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Federal employee divorces pose special concerns

Division of assets and property after a divorce is almost always a difficult process. However, and additional wrinkle emerges when one or both of the spouses works as a federal employee.

Generally, divorces involving federal employees follow the same property division parameters as divorces between private-sector couples. However, federal employee divorces can sometimes be more complicated because federal employee benefits are governed by their own set of laws. For this reason, it's important to choose an experienced federal employee divorce lawyer who understands these rules.

Division of Federal Employee Retirement Benefits

Usually, federal employees are primarily concerned with what could happen to their Civil Service Retirement System and Federal Employees Retirement System accounts in the event of a divorce.

In a divorce, a judge can order the division of benefits payable under a CSRS or FERS annuity. The judge can also order the division of CSRS or FERS employee retirement contributions. Federal employee retirement benefits can also be garnished for alimony or child support payments and in cases involving child abuse.

The rules pertaining to the division of federal pensions differ from those governing private-sector retirement benefits in one very important respect. In many private-sector divorces, an ex-spouse will become eligible to receive his or her share of a employee's retirement benefits as soon as the employee reaches retirement age. However, an ex-spouse who is entitled to a share of a federal employee's retirement benefit will have to wait until the benefit is actually payable. This means that in addition to reaching the eligibility threshold, the federal employee must also have made a proper application for benefits.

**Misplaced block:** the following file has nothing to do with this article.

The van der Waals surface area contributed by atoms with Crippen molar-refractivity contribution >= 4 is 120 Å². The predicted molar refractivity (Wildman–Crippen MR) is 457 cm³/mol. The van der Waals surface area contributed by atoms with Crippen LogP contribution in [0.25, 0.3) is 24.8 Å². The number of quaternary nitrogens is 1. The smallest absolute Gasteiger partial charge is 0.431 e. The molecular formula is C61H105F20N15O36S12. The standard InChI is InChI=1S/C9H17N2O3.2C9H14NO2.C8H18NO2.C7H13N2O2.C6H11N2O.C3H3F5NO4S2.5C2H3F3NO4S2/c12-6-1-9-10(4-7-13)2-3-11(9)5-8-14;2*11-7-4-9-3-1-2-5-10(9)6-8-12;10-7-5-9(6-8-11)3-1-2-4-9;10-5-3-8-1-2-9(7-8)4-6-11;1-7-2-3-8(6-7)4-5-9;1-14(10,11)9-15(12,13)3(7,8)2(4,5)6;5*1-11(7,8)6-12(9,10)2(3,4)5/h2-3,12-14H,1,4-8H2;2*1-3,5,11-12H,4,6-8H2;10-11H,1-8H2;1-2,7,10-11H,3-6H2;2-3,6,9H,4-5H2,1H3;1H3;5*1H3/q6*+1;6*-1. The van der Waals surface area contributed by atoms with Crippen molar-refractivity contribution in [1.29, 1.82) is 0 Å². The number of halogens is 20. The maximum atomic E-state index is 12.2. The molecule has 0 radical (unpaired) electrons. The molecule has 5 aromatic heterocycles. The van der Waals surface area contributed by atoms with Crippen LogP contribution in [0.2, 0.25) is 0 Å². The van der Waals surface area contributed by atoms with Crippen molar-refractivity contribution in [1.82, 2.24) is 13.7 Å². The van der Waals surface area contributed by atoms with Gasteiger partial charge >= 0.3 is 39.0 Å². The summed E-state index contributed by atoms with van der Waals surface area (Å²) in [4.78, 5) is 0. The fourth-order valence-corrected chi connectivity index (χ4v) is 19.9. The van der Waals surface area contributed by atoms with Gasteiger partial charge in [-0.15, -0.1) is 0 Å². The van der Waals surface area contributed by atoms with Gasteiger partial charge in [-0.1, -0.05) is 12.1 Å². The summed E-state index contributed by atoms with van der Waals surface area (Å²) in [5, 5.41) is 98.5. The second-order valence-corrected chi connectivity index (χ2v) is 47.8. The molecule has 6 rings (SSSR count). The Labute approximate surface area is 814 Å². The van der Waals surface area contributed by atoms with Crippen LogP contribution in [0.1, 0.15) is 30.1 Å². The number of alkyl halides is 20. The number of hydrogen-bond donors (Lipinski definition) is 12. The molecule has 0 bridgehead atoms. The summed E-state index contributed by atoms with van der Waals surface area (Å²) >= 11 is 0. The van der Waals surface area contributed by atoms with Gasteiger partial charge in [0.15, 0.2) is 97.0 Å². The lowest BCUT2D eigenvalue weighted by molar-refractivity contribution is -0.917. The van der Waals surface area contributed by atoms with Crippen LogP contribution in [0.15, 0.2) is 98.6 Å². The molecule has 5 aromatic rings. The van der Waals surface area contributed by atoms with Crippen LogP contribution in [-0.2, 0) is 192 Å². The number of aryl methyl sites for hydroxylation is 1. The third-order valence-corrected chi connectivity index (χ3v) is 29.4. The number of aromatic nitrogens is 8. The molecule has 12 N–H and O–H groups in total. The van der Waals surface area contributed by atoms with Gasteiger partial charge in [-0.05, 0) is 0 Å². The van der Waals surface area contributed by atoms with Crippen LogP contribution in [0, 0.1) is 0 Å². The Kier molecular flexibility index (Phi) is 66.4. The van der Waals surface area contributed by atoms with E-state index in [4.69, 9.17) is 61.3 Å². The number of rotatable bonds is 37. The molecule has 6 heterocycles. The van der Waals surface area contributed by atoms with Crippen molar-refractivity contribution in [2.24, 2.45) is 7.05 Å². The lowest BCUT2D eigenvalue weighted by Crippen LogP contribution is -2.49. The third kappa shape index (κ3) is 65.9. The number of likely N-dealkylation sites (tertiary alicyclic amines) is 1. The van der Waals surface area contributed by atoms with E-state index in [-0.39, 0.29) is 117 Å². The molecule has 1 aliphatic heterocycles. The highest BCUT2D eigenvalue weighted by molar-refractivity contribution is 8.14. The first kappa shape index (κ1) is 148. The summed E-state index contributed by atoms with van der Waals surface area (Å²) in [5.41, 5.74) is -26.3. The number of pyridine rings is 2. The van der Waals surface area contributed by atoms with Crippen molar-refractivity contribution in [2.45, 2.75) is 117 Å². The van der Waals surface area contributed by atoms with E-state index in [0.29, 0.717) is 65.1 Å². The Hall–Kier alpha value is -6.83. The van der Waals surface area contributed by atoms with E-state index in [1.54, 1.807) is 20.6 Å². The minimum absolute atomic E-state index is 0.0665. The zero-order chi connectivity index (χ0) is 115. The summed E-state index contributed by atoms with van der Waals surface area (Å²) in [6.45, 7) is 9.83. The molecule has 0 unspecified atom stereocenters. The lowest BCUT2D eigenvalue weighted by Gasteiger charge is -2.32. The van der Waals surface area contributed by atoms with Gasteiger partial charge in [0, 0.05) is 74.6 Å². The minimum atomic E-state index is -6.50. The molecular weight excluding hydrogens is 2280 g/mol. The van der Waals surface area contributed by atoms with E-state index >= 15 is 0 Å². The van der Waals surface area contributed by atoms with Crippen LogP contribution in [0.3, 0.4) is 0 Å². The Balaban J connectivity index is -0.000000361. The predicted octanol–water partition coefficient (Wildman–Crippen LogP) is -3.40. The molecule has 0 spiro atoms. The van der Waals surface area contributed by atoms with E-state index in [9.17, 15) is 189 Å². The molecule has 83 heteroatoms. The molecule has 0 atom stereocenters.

A court order may also give ex-spouse an entitlement to survivor benefits under a federal employees' CSRS or FERS plan. This option is only available if the couple was married for a minimum of nine months. However, unless the couple was married for at least 30 years, the survivor annuity will end if the ex-spouse remarries before reaching age 55.

The division of federal retirement benefits is just one of the many unique issues involved in a federal employee divorce. If you are considering a divorce and you or your spouse is a federal employee, make sure you choose an experienced attorney who understands your special needs.

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